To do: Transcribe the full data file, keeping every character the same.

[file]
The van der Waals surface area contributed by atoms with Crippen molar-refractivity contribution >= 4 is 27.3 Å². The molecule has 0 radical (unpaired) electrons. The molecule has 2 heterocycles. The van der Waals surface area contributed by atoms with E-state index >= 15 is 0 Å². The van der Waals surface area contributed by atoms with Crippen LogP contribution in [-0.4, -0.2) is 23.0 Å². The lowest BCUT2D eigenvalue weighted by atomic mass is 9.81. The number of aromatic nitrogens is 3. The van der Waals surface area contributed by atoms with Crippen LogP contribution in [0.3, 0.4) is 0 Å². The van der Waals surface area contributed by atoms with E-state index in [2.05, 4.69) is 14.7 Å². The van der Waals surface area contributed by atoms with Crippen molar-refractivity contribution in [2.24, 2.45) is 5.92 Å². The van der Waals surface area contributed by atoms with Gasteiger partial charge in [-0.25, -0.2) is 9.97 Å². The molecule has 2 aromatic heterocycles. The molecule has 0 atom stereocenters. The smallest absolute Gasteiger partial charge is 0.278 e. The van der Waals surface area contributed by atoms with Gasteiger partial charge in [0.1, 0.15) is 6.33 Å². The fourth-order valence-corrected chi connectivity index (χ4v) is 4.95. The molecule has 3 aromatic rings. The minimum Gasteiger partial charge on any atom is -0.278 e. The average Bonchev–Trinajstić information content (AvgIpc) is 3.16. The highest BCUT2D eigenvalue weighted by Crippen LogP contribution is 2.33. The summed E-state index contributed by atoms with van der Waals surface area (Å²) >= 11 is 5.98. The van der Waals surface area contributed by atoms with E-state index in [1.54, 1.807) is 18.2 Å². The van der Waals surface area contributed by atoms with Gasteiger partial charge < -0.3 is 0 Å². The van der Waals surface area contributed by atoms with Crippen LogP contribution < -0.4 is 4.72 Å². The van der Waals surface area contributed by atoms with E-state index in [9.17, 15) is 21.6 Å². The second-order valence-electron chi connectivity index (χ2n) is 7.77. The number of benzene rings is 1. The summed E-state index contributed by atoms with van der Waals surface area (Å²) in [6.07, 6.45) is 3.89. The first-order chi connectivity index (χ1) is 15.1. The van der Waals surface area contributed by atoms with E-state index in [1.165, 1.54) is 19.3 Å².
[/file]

The van der Waals surface area contributed by atoms with Crippen molar-refractivity contribution >= 4 is 27.3 Å². The molecule has 0 radical (unpaired) electrons. The molecule has 2 heterocycles. The van der Waals surface area contributed by atoms with E-state index >= 15 is 0 Å². The van der Waals surface area contributed by atoms with Crippen LogP contribution in [-0.4, -0.2) is 23.0 Å². The lowest BCUT2D eigenvalue weighted by atomic mass is 9.81. The number of aromatic nitrogens is 3. The van der Waals surface area contributed by atoms with Crippen LogP contribution in [0.3, 0.4) is 0 Å². The van der Waals surface area contributed by atoms with E-state index in [2.05, 4.69) is 14.7 Å². The van der Waals surface area contributed by atoms with Crippen molar-refractivity contribution in [2.24, 2.45) is 5.92 Å². The van der Waals surface area contributed by atoms with Gasteiger partial charge in [-0.25, -0.2) is 9.97 Å². The molecule has 2 aromatic heterocycles. The molecule has 0 atom stereocenters. The smallest absolute Gasteiger partial charge is 0.278 e. The van der Waals surface area contributed by atoms with Gasteiger partial charge in [0.1, 0.15) is 6.33 Å². The fourth-order valence-corrected chi connectivity index (χ4v) is 4.95. The molecule has 3 aromatic rings. The minimum Gasteiger partial charge on any atom is -0.278 e. The average Bonchev–Trinajstić information content (AvgIpc) is 3.16. The highest BCUT2D eigenvalue weighted by Crippen LogP contribution is 2.33. The summed E-state index contributed by atoms with van der Waals surface area (Å²) >= 11 is 5.98. The van der Waals surface area contributed by atoms with E-state index in [1.54, 1.807) is 18.2 Å². The van der Waals surface area contributed by atoms with Gasteiger partial charge < -0.3 is 0 Å². The van der Waals surface area contributed by atoms with Crippen LogP contribution < -0.4 is 4.72 Å². The van der Waals surface area contributed by atoms with E-state index in [9.17, 15) is 21.6 Å². The second-order valence-electron chi connectivity index (χ2n) is 7.77. The number of benzene rings is 1. The summed E-state index contributed by atoms with van der Waals surface area (Å²) in [6.07, 6.45) is 3.89. The first-order chi connectivity index (χ1) is 15.1. The van der Waals surface area contributed by atoms with E-state index in [1.165, 1.54) is 19.3 Å².